SEP 16, 2021 7:00 AM PDT

Your T-Shirt Could Soon Tell You if Your Heart Is Ok

WRITTEN BY: Tara Fernandez

Forget uncomfortable chest straps or clunky wristbands—thanks to a new innovation in nanotechnology, your t-shirt could one day help monitor your health. Researchers at Rice University created flexible carbon nanotube fibers that can easily be woven into clothing and serve as functional health monitors. The study was featured in the journal Nano Letters.

This new ‘smart thread’ conducts electrical impulses, is durable, and is even machine washable, seamlessly sewn into garments to generate a continuous electrocardiogram readout. The researchers could machine stitch the threads in zig-zag lines across a material, allowing the fabric to stretch and flex without breaking the nanotubes.

These novel sensors have to be placed snugly against the chest to pick up heart rate signals where they also act as electrodes, transmitting the readings wirelessly to a smartphone via Bluetooth. Electrocardiograms, also known as ECGs or EKGs, record electrical signals from the heart to check for the presence of possible heart conditions. In particular, this technique is used to diagnose conditions such as arrhythmias and coronary artery disease.

The nanotubes used in the platform are ultrathin (around the width of a single human hair), forcing the innovators to devise strategies of bundling them together to form strong, rope-like threads. According to one of the lead inventors, Lauren Taylor, the technique they ended up using was inspired by ropes used in model ships.

The nanotube thread’s creators say the innovation paves the way for new possibilities at the intersection of health technology and fashion. “Because of the combination of conductivity, good contact with the skin, biocompatibility, and softness, carbon nanotube threads are a natural component for wearables,” commented Matteo Pasquali, another scientist who worked on the carbon nanotubes.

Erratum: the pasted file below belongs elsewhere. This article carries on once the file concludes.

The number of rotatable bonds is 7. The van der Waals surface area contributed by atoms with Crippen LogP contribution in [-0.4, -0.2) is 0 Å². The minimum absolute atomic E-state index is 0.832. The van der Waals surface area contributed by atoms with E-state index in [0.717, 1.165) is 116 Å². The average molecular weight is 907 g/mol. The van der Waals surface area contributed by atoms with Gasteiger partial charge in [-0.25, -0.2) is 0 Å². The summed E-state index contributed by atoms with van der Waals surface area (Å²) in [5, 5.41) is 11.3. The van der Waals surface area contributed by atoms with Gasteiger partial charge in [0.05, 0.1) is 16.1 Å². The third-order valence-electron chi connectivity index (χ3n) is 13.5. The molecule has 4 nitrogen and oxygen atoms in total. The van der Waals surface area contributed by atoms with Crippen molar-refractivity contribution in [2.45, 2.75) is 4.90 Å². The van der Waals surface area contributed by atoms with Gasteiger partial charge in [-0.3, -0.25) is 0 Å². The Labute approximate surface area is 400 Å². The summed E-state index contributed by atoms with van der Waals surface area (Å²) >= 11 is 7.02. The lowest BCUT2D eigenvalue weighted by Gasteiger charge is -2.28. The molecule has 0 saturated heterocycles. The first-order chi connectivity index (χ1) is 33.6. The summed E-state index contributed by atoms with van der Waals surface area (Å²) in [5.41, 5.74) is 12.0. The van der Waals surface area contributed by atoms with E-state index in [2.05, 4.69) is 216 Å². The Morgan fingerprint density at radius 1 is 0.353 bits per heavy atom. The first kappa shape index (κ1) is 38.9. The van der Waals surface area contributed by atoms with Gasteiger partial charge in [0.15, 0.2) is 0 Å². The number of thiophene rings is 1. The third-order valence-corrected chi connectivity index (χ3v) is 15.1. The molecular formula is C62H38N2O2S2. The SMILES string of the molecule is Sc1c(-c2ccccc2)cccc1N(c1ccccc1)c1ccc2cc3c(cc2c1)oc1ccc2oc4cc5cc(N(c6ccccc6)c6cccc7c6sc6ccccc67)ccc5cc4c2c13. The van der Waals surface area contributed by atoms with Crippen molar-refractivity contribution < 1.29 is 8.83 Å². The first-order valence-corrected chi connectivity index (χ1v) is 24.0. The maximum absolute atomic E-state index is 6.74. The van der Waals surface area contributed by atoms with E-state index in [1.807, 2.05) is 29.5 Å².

About the Author
  • Tara Fernandez has a PhD in Cell Biology and has spent over a decade uncovering the molecular basis of diseases ranging from skin cancer to obesity and diabetes. She currently works on developing and marketing disruptive new technologies in the biotechnology industry. Her areas of interest include innovation in molecular diagnostics, cell therapies, and immunology. She actively participates in various science communication and public engagement initiatives to promote STEM in the community.
You May Also Like
MAY 18, 2021
Genetics & Genomics
Library Prep Methods for SARS-CoV-2 Sequencing: a Summary
MAY 18, 2021
Library Prep Methods for SARS-CoV-2 Sequencing: a Summary
As the SARS-CoV-2 virus continues to mutate, rapid sequencing of COVID-19-positive samples is more critical than ever. N ...
JUN 08, 2021
Neuroscience
Simple Blood Test Can Detect Depression and Underlying Neurodegeneration
JUN 08, 2021
Simple Blood Test Can Detect Depression and Underlying Neurodegeneration
Researchers led by King’s College London have found that levels of a protein known as neurofilament light chain (N ...
JUN 30, 2021
Clinical & Molecular DX
A Deep Learning Tool for Faster, Better Heart Disease Diagnoses
JUN 30, 2021
A Deep Learning Tool for Faster, Better Heart Disease Diagnoses
A new deep learning tool could help slash the time it takes to interpret cardiology scans to diagnose obstructive corona ...
JUL 22, 2021
Clinical & Molecular DX
"Smart Bandage" Keeps an Eye on Wounds
JUL 22, 2021
"Smart Bandage" Keeps an Eye on Wounds
Wounds are an ideal environment for microorganisms to thrive. Their presence can easily overwhelm immune defenses at the ...
SEP 16, 2021
Clinical & Molecular DX
Medical Opinions Are Often Divided, but Tech Can Bring Them Together
SEP 16, 2021
Medical Opinions Are Often Divided, but Tech Can Bring Them Together
Patients place their faith in medical professionals for making sound clinical decisions based on their diagnoses. But wh ...
OCT 19, 2021
Clinical & Molecular DX
Air Surveillance Technology Sniffs Out Coronaviruses in the Room
OCT 19, 2021
Air Surveillance Technology Sniffs Out Coronaviruses in the Room
Imagine walking into a party where people were socializing (unmasked) in a confined space. With the ongoing pandemic not ...
Loading Comments...